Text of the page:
Articles on marijuana laws

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The Second Cup Ltd. says it is actively reviewing locations in Ontario for potential conversion to cannabis stores in light of a decision by the new provincial government to allow private retailers to sell the drug. THE CANADIAN PRESS/Chris Young

Cannabis with your coffee? Ontario could have thousands of pot retailers

Ontario must quickly create rules for cannabis stores. How the Ford government decides to regulate retailers will have a major impact on how many retailers will get into the business.
Will U.S. border officials have problems with Canadians who purchase weed online when they try to enter the country? THE CANADIAN PRESS/Mark Blinch

How privatized cannabis sales threaten your privacy

As Canada moves to legalize marijuana and online sales become commonplace, privacy concerns can’t be an afterthought; they must be built into the system from the outset. That's not happening.
Vic Fedeli, Ontario’s finance minister, and Attorney General Caroline Mulroney talk to the media after announcing Ontario’s cannabis retail model on Aug. 13. THE CANADIAN PRESS/Christopher Katsarov

Ontario uproots its plans for selling weed

Ontario’s change to private sector cannabis stores will give consumers more convenience. That will mean stronger competition against the black market, but potentially higher consumption too.
A parade of bar men protest Prohibition along Yonge Street in Toronto in 1916. Library and Archives Canada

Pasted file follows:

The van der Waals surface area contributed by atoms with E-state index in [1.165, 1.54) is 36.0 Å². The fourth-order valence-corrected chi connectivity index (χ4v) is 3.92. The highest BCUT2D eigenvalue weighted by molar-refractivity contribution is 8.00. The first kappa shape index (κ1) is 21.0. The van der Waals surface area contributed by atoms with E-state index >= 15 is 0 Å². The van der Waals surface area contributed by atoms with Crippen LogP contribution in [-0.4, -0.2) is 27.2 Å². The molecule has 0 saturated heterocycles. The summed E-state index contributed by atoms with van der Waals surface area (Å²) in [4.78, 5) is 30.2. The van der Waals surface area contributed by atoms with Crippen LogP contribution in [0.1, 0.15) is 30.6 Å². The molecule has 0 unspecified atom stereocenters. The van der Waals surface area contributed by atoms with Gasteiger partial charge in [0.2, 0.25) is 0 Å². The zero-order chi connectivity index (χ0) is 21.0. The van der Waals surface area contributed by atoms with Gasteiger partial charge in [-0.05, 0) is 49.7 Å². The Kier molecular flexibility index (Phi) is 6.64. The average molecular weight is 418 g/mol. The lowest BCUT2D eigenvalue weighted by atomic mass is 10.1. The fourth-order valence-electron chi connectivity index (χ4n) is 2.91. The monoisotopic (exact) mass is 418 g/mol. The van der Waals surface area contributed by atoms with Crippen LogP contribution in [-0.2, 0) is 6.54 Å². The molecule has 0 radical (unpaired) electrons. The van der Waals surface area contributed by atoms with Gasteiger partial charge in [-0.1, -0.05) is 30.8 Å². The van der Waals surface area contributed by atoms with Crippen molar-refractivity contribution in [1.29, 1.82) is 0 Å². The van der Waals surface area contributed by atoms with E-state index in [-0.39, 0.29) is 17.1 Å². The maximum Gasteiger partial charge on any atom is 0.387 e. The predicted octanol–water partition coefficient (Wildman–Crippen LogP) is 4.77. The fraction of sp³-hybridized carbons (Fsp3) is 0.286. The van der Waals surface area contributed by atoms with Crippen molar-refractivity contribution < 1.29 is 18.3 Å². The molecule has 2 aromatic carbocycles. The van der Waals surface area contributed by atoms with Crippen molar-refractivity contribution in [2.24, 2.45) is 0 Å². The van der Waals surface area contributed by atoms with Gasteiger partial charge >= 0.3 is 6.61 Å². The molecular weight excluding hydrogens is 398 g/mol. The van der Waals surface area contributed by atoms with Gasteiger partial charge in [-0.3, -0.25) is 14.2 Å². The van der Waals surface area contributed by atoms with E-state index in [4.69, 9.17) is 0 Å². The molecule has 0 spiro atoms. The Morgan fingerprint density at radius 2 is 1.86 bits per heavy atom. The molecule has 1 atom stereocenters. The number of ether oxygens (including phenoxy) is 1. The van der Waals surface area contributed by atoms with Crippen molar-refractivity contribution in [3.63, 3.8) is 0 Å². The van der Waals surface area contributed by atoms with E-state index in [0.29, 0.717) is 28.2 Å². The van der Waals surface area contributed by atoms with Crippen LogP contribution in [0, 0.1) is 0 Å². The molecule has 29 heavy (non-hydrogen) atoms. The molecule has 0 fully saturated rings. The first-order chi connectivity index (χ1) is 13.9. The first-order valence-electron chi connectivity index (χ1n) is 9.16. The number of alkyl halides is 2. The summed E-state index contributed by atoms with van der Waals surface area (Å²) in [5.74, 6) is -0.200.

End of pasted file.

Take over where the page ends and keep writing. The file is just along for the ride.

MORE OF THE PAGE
Want cannabis stores banned in your town? Read this first

History has shown that prohibiting popular intoxicants spurs illegal and sometimes excessive use. Ontario municipalities taking up Doug Ford's offer to ban local retail weed sales should take note.
Kids teething? Back in 1885, Mrs. Winslow’s Soothing Syrup, containing morphine, was close at hand and earned the nickname the “baby killer.” Concerns about the dangers of readily available medications played a big role in how Canada’s drug laws evolved. The U.S. National Library of Medicine

The influence of opium and cocaine panic in Canadian drug policy

Canadian drug policy began to take shape well before anti-immigration attacks on Chinese establishments in 1908. Drugs like opium and coke were causing grave public health concerns.
Actors Luana Anders and Peter Fonda smoking a joint in a scene from the 1969 film ‘Easy Rider,’ a countercultural movie that influenced drug use by baby boomers in the 1960s. (Columbia Pictures)

How Canadian boomers got into pot

Canada will soon legalize marijuana. For aging baby boomers, the move is a culmination of a cultural phenomenon that started in the 1960s.
A woman lights up at Sunset Beach in Vancouver, B.C., last year on April 20. A new Calgary bylaw, meantime, bans the public consumption of cannabis and restricts people to smoking weed only at home, unfairly affecting those who rent. THE CANADIAN PRESS/Darryl Dyck

Calgary’s ban on public weed-smoking has a racial impact

A new Calgary bylaw prevents people from smoking weed in public; only homeowners can spark up on their private property. Here's why that unfairly targets and penalizes racial minorities.
Marijuana brand name stickers are visible as customers line up at the counter in CannaDaddy’s Wellness Center marijuana dispensary in Oregon in April. (AP Photo/Don Ryan)

‘Where’s the weed?’ Branding is essential for cannabis companies

There's a strong case for governments to allow cannabis producers to brand their products via packaging and advertising like any other product. It could boost quality and consumer satisfaction.
This is what a marijuana plant, growing legally in Colorado, looks like. Reuters/Rick Wilking

Pot with patents could plant the seeds of future lawsuits

The federal government outlaws marijuana, but many states are legalizing it. Coupled with the growing number of cannabis-related patents, the potential for court battles is dizzying.

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